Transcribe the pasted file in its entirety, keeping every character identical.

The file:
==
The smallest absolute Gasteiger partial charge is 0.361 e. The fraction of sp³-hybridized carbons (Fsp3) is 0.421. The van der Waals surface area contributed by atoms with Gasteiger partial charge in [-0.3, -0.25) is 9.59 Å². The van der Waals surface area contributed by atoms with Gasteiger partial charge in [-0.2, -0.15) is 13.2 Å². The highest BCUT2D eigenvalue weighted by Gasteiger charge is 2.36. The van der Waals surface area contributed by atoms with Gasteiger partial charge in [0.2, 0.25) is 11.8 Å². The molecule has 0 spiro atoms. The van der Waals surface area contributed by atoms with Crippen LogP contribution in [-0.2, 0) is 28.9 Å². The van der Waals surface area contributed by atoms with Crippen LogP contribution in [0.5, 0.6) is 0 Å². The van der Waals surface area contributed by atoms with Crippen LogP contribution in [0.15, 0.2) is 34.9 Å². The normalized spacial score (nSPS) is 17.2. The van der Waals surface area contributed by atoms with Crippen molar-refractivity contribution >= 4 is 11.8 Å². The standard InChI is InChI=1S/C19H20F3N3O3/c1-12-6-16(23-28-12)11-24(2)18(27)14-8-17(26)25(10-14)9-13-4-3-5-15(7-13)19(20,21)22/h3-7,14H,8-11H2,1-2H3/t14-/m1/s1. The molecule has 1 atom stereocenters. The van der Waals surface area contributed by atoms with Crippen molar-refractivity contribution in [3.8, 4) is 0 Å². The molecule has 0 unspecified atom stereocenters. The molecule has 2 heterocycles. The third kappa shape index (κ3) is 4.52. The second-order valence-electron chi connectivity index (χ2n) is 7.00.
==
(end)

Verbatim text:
The smallest absolute Gasteiger partial charge is 0.361 e. The fraction of sp³-hybridized carbons (Fsp3) is 0.421. The van der Waals surface area contributed by atoms with Gasteiger partial charge in [-0.3, -0.25) is 9.59 Å². The van der Waals surface area contributed by atoms with Gasteiger partial charge in [-0.2, -0.15) is 13.2 Å². The highest BCUT2D eigenvalue weighted by Gasteiger charge is 2.36. The van der Waals surface area contributed by atoms with Gasteiger partial charge in [0.2, 0.25) is 11.8 Å². The molecule has 0 spiro atoms. The van der Waals surface area contributed by atoms with Crippen LogP contribution in [-0.2, 0) is 28.9 Å². The van der Waals surface area contributed by atoms with Crippen LogP contribution in [0.5, 0.6) is 0 Å². The van der Waals surface area contributed by atoms with Crippen LogP contribution in [0.15, 0.2) is 34.9 Å². The normalized spacial score (nSPS) is 17.2. The van der Waals surface area contributed by atoms with Crippen molar-refractivity contribution >= 4 is 11.8 Å². The standard InChI is InChI=1S/C19H20F3N3O3/c1-12-6-16(23-28-12)11-24(2)18(27)14-8-17(26)25(10-14)9-13-4-3-5-15(7-13)19(20,21)22/h3-7,14H,8-11H2,1-2H3/t14-/m1/s1. The molecule has 1 atom stereocenters. The van der Waals surface area contributed by atoms with Crippen molar-refractivity contribution in [3.8, 4) is 0 Å². The molecule has 0 unspecified atom stereocenters. The molecule has 2 heterocycles. The third kappa shape index (κ3) is 4.52. The second-order valence-electron chi connectivity index (χ2n) is 7.00.